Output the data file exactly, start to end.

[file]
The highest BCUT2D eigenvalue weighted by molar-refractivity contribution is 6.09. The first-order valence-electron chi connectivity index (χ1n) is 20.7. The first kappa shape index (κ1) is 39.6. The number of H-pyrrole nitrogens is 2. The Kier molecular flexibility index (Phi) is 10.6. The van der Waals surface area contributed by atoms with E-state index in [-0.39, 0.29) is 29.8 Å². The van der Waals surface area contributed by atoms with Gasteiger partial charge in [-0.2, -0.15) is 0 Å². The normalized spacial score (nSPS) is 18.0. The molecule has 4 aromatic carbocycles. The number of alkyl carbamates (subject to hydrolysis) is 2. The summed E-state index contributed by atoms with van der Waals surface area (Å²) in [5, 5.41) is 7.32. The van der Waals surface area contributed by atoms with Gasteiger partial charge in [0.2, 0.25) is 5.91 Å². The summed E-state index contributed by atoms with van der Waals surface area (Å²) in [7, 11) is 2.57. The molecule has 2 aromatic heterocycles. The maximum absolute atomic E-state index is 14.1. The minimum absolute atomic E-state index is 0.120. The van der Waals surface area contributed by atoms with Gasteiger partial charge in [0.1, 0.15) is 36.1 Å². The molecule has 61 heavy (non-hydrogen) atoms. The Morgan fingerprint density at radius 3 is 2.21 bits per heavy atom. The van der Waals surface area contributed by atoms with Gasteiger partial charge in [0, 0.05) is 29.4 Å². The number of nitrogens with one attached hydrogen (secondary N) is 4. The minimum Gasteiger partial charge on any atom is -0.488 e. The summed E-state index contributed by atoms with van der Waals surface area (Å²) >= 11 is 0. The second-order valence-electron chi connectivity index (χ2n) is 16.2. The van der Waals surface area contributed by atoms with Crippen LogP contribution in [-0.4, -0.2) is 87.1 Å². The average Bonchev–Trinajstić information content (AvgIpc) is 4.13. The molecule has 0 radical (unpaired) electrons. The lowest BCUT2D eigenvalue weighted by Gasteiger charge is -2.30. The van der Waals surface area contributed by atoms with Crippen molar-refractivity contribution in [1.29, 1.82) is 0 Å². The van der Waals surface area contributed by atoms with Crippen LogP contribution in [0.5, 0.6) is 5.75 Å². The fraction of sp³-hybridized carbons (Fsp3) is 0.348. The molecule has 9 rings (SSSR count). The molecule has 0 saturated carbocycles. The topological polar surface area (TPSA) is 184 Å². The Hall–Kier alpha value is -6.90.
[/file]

The highest BCUT2D eigenvalue weighted by molar-refractivity contribution is 6.09. The first-order valence-electron chi connectivity index (χ1n) is 20.7. The first kappa shape index (κ1) is 39.6. The number of H-pyrrole nitrogens is 2. The Kier molecular flexibility index (Phi) is 10.6. The van der Waals surface area contributed by atoms with E-state index in [-0.39, 0.29) is 29.8 Å². The van der Waals surface area contributed by atoms with Gasteiger partial charge in [-0.2, -0.15) is 0 Å². The normalized spacial score (nSPS) is 18.0. The molecule has 4 aromatic carbocycles. The number of alkyl carbamates (subject to hydrolysis) is 2. The summed E-state index contributed by atoms with van der Waals surface area (Å²) in [5, 5.41) is 7.32. The van der Waals surface area contributed by atoms with Gasteiger partial charge in [0.2, 0.25) is 5.91 Å². The summed E-state index contributed by atoms with van der Waals surface area (Å²) in [7, 11) is 2.57. The molecule has 2 aromatic heterocycles. The maximum absolute atomic E-state index is 14.1. The minimum absolute atomic E-state index is 0.120. The van der Waals surface area contributed by atoms with Gasteiger partial charge in [0.1, 0.15) is 36.1 Å². The molecule has 61 heavy (non-hydrogen) atoms. The Morgan fingerprint density at radius 3 is 2.21 bits per heavy atom. The van der Waals surface area contributed by atoms with Gasteiger partial charge in [0, 0.05) is 29.4 Å². The number of nitrogens with one attached hydrogen (secondary N) is 4. The minimum Gasteiger partial charge on any atom is -0.488 e. The summed E-state index contributed by atoms with van der Waals surface area (Å²) >= 11 is 0. The second-order valence-electron chi connectivity index (χ2n) is 16.2. The van der Waals surface area contributed by atoms with Crippen LogP contribution in [-0.4, -0.2) is 87.1 Å². The average Bonchev–Trinajstić information content (AvgIpc) is 4.13. The molecule has 0 radical (unpaired) electrons. The lowest BCUT2D eigenvalue weighted by Gasteiger charge is -2.30. The van der Waals surface area contributed by atoms with Crippen molar-refractivity contribution in [1.29, 1.82) is 0 Å². The van der Waals surface area contributed by atoms with Crippen LogP contribution in [0.5, 0.6) is 5.75 Å². The fraction of sp³-hybridized carbons (Fsp3) is 0.348. The molecule has 9 rings (SSSR count). The molecule has 0 saturated carbocycles. The topological polar surface area (TPSA) is 184 Å². The Hall–Kier alpha value is -6.90.